France still has a long way to go in the name of free speech, as courts continue to rule against monikers families give to their own children.
French courts are the ultimate decision makers regarding a private citizen’s name, according to The Telegraph. As did learn two families that were made to change their chosen names for the daughters, Nutella and Fraise (Strawberry).
The name Nutella was reported by the Valenciennes registrar to their local prosecutor. Not amused by the unique signature that is more widely recognized as a delicious chocolaty-hazelnut spread, the incident was brought to court.
The ruling did not come out in the family’s favor, as the judge feared it was not in their daughter’s best interest because “the name of a chocolate spread” may “lead to mockery and unpleasant remarks.”
The young child was not left nameless, as the court, in the absence of the parents (who did not show up at the hearing), renamed her Ella.
This was not the first case of its kind in Valenciennes. A similar hearing last January took place regarding a couple’s decision to name their daughter Fraise (Strawberry). In this case, the judge decided that the name would spark ridicule as it’s similar to a bristly French phrase that means, “get you’re a—over here.”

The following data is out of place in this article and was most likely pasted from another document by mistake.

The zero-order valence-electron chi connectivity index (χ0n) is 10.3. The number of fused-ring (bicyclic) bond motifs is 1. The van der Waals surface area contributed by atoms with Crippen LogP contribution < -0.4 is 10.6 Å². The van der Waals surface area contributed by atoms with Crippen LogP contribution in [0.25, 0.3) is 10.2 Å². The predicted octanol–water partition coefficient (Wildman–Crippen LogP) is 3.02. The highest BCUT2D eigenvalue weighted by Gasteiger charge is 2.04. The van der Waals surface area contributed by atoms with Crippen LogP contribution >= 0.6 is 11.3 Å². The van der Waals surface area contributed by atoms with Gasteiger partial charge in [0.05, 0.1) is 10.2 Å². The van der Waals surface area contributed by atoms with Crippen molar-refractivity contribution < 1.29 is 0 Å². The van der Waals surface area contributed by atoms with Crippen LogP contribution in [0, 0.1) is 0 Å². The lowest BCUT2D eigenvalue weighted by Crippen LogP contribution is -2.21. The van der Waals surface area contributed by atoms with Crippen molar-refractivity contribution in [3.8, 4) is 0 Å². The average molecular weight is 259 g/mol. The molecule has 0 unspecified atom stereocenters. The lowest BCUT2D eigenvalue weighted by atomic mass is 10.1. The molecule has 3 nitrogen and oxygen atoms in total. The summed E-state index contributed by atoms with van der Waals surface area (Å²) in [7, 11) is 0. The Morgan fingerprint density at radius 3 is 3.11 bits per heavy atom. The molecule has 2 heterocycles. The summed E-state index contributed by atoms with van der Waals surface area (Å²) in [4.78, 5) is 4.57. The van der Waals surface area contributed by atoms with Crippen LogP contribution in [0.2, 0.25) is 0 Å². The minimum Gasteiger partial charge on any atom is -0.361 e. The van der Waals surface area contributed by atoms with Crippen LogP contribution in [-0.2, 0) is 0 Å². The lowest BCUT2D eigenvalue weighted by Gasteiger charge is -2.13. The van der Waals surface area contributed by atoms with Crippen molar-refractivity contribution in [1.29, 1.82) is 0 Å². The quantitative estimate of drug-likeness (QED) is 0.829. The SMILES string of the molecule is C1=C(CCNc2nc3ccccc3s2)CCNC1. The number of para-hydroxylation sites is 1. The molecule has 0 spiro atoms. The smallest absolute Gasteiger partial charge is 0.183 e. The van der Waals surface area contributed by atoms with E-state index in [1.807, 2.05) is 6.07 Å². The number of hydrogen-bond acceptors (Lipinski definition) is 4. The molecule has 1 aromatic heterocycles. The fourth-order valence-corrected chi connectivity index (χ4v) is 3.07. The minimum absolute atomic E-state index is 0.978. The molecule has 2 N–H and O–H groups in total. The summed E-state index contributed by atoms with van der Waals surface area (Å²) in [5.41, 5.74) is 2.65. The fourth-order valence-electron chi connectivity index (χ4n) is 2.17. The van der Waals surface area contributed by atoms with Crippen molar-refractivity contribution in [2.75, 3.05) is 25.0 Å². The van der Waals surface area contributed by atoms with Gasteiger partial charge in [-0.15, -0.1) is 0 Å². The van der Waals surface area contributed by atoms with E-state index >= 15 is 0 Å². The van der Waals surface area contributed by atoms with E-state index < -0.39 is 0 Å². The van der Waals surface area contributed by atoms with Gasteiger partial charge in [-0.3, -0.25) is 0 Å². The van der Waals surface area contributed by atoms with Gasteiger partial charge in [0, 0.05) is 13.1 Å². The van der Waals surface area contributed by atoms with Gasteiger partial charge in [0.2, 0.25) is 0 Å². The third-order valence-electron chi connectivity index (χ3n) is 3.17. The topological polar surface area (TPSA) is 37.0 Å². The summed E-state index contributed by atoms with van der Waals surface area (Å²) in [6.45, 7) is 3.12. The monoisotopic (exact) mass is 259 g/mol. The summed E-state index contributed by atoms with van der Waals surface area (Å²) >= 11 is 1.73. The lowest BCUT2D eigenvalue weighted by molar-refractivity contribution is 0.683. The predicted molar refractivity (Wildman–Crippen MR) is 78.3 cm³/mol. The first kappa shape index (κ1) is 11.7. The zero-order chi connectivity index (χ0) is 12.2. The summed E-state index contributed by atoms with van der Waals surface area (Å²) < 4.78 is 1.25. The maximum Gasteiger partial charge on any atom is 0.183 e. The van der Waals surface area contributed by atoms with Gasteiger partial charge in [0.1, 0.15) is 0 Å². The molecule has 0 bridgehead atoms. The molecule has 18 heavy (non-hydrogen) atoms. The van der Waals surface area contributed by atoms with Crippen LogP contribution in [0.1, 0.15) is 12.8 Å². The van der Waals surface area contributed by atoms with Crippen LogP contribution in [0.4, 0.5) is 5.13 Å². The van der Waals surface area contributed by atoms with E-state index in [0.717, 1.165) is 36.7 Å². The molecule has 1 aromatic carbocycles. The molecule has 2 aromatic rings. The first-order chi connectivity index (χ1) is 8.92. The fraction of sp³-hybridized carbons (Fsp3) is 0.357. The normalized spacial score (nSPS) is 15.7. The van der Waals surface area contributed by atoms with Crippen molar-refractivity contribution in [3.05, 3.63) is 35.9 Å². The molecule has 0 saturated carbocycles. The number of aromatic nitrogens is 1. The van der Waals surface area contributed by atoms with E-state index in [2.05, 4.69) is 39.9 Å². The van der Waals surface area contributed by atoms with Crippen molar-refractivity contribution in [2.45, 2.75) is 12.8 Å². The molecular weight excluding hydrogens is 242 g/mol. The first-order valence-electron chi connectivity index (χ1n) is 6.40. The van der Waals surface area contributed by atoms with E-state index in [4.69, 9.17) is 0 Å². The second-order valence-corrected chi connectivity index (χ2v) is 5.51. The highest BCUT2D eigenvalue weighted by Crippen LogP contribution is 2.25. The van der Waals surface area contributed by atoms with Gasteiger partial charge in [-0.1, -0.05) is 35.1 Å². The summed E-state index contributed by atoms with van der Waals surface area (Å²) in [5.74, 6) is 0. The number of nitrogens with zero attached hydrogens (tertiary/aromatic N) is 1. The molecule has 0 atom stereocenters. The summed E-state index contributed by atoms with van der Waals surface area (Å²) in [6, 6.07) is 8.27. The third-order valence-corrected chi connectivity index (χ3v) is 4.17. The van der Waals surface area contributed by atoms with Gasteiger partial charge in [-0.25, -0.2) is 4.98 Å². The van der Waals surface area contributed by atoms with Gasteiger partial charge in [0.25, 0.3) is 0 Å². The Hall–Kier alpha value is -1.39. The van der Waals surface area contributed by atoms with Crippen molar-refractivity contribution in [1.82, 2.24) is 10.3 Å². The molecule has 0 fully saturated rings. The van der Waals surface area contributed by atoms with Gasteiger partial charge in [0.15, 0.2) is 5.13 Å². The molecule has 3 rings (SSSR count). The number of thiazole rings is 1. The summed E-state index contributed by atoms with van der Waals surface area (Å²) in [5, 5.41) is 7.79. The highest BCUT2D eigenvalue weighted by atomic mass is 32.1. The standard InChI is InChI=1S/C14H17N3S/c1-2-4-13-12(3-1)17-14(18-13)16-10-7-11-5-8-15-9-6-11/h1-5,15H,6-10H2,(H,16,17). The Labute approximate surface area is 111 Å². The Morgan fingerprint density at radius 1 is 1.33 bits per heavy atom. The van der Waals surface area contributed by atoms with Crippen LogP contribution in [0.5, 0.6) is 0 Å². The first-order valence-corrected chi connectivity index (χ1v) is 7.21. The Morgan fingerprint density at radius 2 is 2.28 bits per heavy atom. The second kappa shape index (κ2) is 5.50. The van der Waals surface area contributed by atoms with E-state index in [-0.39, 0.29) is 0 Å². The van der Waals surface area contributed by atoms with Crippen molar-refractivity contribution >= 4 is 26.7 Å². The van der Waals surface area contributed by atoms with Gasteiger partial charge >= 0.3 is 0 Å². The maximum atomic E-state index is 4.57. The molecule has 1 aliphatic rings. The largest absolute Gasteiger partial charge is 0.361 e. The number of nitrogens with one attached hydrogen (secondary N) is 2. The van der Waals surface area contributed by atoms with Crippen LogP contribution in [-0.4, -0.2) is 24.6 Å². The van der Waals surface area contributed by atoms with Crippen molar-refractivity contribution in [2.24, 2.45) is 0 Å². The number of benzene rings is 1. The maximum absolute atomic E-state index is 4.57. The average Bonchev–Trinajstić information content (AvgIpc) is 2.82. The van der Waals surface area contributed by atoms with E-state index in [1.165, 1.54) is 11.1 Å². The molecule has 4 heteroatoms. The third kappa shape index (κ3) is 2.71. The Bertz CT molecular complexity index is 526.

On review of that decision, the family re-named their daughter a more suitable Fraisine.
French parents can choose whatever name they like for their offspring, reported The Telegraph. However, cases like these prove parents can choose all they want, they just may not be able to keep them.
Last week, the French “name police” have even gone so far as to go after a dog owner and demand he change his terrier’s names, “Itler” and “Iva” because they too closely resemble “Hitler” and “Eva Braun.”
Ironically enough, another name trend is taking off in France, according to The Telegraph.
French kids are being named after characters from the popular, yet gruesome “Game of Thrones” series. So-far-so good for the parents of these kids, and there’ve been no reported court cases regarding mandatory name changes yet.
French registrars and courts might be fans.
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